Gaming portals get housewives hooked to online card games
While most of her friends spend their afternoons catching up on soap operas, Aditi Kohli, 35, a homemaker, simply logs on to play a game of online rummy.mumbai Updated: May 28, 2012 01:32 IST
While most of her friends spend their afternoons catching up on soap operas, Aditi Kohli, 35, a homemaker, simply logs on to play a game of online rummy.
“Over the past three months, it has become a daily ritual for me,” said Kohli, an Andheri resident, who spends more than four hours every day playing the online card game. “Since I am relatively free after completing my daily chores by the afternoon, online card games are a fun, money generating alternative,” added Kohli, who claimed to have earned Rs 10,500 from the game.
From early this year, online gaming portals such as Zapak.com, Ace2Three.com and Games24x7.com have included a series of skill-based games like rummy targeting homemakers.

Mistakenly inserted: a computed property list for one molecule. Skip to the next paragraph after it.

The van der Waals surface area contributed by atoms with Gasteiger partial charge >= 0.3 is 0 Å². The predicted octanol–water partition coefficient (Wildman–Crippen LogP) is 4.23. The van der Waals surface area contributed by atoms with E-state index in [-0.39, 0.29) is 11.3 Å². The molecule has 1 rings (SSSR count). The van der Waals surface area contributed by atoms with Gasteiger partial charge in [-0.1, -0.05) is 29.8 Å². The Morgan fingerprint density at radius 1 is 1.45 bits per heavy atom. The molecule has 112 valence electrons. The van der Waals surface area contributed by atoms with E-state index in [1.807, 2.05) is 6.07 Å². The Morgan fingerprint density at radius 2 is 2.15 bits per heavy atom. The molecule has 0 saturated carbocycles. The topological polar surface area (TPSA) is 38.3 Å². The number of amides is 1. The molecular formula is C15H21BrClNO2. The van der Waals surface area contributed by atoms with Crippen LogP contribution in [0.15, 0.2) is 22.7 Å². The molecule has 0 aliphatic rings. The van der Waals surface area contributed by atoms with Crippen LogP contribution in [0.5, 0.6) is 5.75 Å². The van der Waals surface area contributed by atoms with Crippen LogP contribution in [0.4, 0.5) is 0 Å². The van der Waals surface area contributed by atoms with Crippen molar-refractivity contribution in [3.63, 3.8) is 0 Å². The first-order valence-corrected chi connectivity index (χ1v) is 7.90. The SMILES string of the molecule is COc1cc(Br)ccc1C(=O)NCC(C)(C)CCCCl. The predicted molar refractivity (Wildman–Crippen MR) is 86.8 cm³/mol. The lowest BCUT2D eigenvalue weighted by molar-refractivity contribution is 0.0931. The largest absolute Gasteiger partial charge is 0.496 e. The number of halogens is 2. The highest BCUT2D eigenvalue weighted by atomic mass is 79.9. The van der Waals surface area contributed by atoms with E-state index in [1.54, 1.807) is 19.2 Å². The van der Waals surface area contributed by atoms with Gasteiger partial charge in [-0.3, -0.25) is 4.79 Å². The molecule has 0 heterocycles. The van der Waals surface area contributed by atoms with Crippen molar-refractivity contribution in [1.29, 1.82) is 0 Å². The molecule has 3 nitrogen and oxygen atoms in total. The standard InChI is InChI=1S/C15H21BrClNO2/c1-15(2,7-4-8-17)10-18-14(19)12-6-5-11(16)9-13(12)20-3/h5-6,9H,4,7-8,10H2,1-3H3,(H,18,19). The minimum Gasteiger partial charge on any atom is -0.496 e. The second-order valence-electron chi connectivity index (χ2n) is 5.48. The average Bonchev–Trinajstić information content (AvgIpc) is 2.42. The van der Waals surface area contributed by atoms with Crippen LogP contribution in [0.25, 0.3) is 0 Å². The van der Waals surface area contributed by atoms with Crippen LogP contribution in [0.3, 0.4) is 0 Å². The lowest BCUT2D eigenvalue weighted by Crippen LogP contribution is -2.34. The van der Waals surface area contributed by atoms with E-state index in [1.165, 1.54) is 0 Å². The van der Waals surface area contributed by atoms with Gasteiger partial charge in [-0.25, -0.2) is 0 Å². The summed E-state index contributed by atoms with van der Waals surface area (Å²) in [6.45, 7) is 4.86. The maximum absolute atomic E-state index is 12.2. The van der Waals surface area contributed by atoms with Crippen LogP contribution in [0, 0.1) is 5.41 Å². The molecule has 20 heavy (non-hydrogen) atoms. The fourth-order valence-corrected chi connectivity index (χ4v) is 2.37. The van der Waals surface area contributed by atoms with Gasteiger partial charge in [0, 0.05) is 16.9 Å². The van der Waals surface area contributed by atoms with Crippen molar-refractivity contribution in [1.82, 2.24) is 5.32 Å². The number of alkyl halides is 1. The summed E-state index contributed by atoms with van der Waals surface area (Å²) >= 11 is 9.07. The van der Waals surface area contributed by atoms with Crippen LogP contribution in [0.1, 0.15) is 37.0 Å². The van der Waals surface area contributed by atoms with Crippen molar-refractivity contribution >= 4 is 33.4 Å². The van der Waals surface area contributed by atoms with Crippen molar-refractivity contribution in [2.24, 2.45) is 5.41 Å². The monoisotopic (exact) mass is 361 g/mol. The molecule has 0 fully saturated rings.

“Playing cards is traditional entertainment in India. We wanted to launch something that was fun and challenging, but at the same time simple enough to attract household gamers,” said Deepak Abbot, product head, Zapak.com. “As rummy is skill-based, it does not come under the purview of the Public Gambling Act 1867,” said Abbot. However, games such as poker and teen patti, which involve luck and chance, are illegal, he said.
Players can log on and practise their game in the trial room, before putting in their money. Once confident, the gamers can purchase chips to play the real cash tournaments with a network of other users from across India. The users can also choose their own gaming network to comprise selected players. If they win, the real chips can be redeemed for cash through the website either through an online bank transfer or the cheque delivery option.
“I have even roped in my cousins,” said Mittal Patel, 35, a resident of Vashi, who claimed to have earned Rs 50,000. For Namrata Ahuja, 32, a Lokhandwala homemaker, it took a few weeks to convince her family that online gaming was not an “illegal gambling activity”.